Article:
TD Bank currently has about 25,000 employees in its U.S. retail arm. That number will increase – especially throughout the southeast – later this year after it closes a deal to purchase Memphis, Tenn.-based First Horizon Corp.

A TD spokesperson confirmed the bank is “working” with its U.S. providers to offer travel coverage for “any and all covered medical procedures” not available to employees locally.

Bank of Montreal announced it will change its U.S. medical benefits to “help ensure equal access to abortion  services for plan participants and provide coverage for certain travel expenses to a location where medical care for these services is legally permissible.”

On Friday, Canada’s two largest insurers, Sun Life Financial Inc. and Manulife Financial Corp., were the first Canadian companies to say they would be extending health benefits for their U.S. employees.

Sun Life Financial, which has about 6,000 U.S. employees, will now offer all employees – and their dependants – who are enrolled in its group health plan a “medical travel and lodging reimbursement benefit” for any covered medical treatment or procedure that is not available within 100 miles of their home, the company said on Friday. The reimbursement will also include any travel costs for a companion.

Manulife will also cover travel, lodging and other costs for any employee, spouse or dependant to travel outside of their state, together with a companion, “to secure access to reproductive health care” if the services are not provided in their home state. The insurer has about 4,000 employees in the United States.

Ms. Reynolds, who was previously the head of Women in Capital Markets in Toronto, says she would be “shocked” if other Canadian companies did not offer similar health benefits to what U.S. companies are offering.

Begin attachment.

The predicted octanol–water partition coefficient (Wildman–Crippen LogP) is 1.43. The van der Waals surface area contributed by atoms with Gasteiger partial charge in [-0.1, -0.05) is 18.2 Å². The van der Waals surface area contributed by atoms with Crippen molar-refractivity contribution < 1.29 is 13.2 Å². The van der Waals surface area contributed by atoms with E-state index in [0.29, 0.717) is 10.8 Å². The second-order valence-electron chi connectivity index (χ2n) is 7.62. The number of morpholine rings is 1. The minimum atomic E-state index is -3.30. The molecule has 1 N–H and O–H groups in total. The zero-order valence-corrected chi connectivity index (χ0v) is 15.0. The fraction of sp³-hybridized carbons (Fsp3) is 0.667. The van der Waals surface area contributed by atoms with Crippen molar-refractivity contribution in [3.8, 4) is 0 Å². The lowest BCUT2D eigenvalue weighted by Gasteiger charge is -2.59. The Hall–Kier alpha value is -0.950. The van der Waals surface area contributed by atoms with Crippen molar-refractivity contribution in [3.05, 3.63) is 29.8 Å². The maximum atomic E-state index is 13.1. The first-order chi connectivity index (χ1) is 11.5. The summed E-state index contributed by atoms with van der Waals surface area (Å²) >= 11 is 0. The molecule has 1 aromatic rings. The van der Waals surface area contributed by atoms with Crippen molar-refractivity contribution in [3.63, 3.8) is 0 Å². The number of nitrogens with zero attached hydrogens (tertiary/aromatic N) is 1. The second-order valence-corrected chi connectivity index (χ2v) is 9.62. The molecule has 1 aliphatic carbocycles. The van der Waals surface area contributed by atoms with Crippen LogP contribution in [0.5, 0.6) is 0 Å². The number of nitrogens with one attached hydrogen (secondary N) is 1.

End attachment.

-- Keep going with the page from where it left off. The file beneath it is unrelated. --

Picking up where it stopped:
“It would be inconsistent with the health care that we provide in Canada,” she adds.

“In the U.S., the vast majority of people believe in abortion rights but there will be backlash. There’s no doubt about it. But companies have to think about where they stand on these issues, what their values are and hopefully act accordingly, regardless of the backlash that they might face. Companies have to realize that any position a company takes is never going to please 100 per cent of the employee base.”

Canada Life, Bombardier, Shopify, Magna, Telus International, Couche-Tard and Linamar all declined to comment or did not respond when contacted by The Globe on whether their health insurance plans for U.S. employees would be updated to include travel costs for those employees seeking a legal abortion.

A spokesperson for Royal Bank of Canada, which has 14,000 U.S. employees, said the bank is “assessing the impact of this decision on the health care options and benefits available to our U.S. colleagues, with the intention to help ensure our employees have access to the health care they need regardless of where they live.”

With a report from Jason Kirby

An earlier version of the story said Bank of Montreal declined to comment. An updated statement was provided to the Globe and Mail after the time of publication.